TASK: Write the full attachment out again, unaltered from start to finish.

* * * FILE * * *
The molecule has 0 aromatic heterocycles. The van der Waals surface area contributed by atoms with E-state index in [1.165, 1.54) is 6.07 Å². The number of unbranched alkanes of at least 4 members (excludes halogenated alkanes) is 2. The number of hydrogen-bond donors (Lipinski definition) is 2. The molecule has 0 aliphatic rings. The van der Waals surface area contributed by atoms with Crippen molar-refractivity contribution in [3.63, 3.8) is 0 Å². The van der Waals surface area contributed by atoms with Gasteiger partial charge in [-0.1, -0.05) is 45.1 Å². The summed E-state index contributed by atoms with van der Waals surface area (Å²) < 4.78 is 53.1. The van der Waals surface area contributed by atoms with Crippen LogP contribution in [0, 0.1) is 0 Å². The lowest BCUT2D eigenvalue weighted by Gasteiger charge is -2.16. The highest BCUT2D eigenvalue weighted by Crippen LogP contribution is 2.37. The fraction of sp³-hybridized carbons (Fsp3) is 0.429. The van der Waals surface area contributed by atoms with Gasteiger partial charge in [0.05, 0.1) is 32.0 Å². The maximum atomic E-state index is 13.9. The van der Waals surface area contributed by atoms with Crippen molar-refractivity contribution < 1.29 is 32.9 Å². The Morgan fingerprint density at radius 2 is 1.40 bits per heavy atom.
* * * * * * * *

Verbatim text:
The molecule has 0 aromatic heterocycles. The van der Waals surface area contributed by atoms with E-state index in [1.165, 1.54) is 6.07 Å². The number of unbranched alkanes of at least 4 members (excludes halogenated alkanes) is 2. The number of hydrogen-bond donors (Lipinski definition) is 2. The molecule has 0 aliphatic rings. The van der Waals surface area contributed by atoms with Crippen molar-refractivity contribution in [3.63, 3.8) is 0 Å². The van der Waals surface area contributed by atoms with Gasteiger partial charge in [-0.1, -0.05) is 45.1 Å². The summed E-state index contributed by atoms with van der Waals surface area (Å²) < 4.78 is 53.1. The van der Waals surface area contributed by atoms with Crippen LogP contribution in [0, 0.1) is 0 Å². The lowest BCUT2D eigenvalue weighted by Gasteiger charge is -2.16. The highest BCUT2D eigenvalue weighted by Crippen LogP contribution is 2.37. The fraction of sp³-hybridized carbons (Fsp3) is 0.429. The van der Waals surface area contributed by atoms with Gasteiger partial charge in [0.05, 0.1) is 32.0 Å². The maximum atomic E-state index is 13.9. The van der Waals surface area contributed by atoms with Crippen molar-refractivity contribution < 1.29 is 32.9 Å². The Morgan fingerprint density at radius 2 is 1.40 bits per heavy atom.